Does it feel better to pay a lot for something?
Watch this video from Vox and then let’s discuss.
A few things are interesting about this. I love the little clip at the end where the staffer takes the expensive wine. I wonder if it was the one she actually preferred. More to the point, note the study they cite showing a direct and persistent correlation between the level of activation of the pleasure center of your brain and knowledge of high price. The more expensive something is, the more likely we are to take a liking to it.
Price and pleasure
This is a reflection of how we persistently create our own reality. If we pay a lot for something, we need it to be good. So if it’s not really bad we make it good in our perception.
This phenomenon also points out that not only is price a shorthand to establish perceived value or quality in the absence of genuine expertise, it is also highly influential even in the presence of expertise. So “high price equals high quality” is not only a crutch for those who don’t really have any good way to judge, it’s highly determinative of perception in ANY case. The lesson is clear: If you can deliver on a brand promise, you should charge full freight for it or you will find your delivered value underappreciated. This is a sad observation on human nature, but it’s worth taking note that the principle may be in operation in nearly every context where comparative judgments are required.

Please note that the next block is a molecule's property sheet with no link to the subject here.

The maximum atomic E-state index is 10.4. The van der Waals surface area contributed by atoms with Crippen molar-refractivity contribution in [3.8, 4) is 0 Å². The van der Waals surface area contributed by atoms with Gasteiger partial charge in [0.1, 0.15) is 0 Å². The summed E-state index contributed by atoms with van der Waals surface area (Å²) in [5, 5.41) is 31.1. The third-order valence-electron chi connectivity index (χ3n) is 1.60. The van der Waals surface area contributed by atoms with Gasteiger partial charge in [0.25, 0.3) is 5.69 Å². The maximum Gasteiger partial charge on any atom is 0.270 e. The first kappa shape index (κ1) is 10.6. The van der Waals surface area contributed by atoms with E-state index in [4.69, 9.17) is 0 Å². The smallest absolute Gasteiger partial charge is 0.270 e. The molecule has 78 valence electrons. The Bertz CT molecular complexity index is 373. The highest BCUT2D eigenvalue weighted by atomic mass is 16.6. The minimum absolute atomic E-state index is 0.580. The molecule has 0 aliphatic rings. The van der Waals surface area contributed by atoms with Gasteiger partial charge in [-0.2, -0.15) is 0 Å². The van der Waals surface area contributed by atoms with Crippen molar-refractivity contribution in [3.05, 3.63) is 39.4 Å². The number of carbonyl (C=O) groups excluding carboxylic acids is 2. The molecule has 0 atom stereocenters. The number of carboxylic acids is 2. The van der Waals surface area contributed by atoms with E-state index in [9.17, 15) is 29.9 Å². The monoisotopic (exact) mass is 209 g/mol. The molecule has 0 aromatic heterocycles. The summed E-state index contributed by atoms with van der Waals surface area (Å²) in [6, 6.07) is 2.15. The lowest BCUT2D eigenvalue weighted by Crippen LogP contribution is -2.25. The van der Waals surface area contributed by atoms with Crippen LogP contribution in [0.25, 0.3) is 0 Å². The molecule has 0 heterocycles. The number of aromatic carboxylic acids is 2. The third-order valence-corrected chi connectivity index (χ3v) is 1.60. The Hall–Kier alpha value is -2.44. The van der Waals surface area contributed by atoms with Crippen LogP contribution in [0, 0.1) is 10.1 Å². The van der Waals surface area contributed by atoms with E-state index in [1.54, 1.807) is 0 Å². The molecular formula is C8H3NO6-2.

The lesson is clear: If you can deliver on a brand promise, you should charge full freight for it or you will find your delivered value underappreciated.
So if your situation is not “I have $10. What can I get for this?” but is instead “I have this need. What will satisfy it?” then you are better off with a higher priced item. It’s that simple. This is a variation on the admonition to sell on value not price, but here we have additional support and additional reasons why you should do this.
This is sometimes difficult advice to follow. On the inside, where you know your product and its real cost in time and materials, it’s hard to decouple these from price. In the end it is not what something costs to produce or even how much work went into it that should determine price, but instead it is the value it is able to deliver in the mind of the customer. Put more precisely, it is the perceived value it is able to deliver. In this formulation, the actual value delivered increases with the price.
Clearly this does not operate in all contexts, but it does in many.
If you are like most people, you will be happier with your purchase if you spend the extra money.
You are buying a diamond wedding ring. You are looking at 3 options. Each is graded the same for cut, color, clarity, and carat, so their professional valuation says they are equal. One is $1,000, the next, $1,500, and the last, $2,000. Which do you buy? Unless you really cannot afford it, you buy the $2,000 diamond. Why? Because the price is telling you what you cannot ascertain otherwise: that the $2,000 diamond is better than the $1,000 diamond and you want the best for the one you love. Behavior experiments back this up. What’s interesting is that if you are like most people, you will be happier with your purchase if you spend the extra money.
Does it apply to what you sell?
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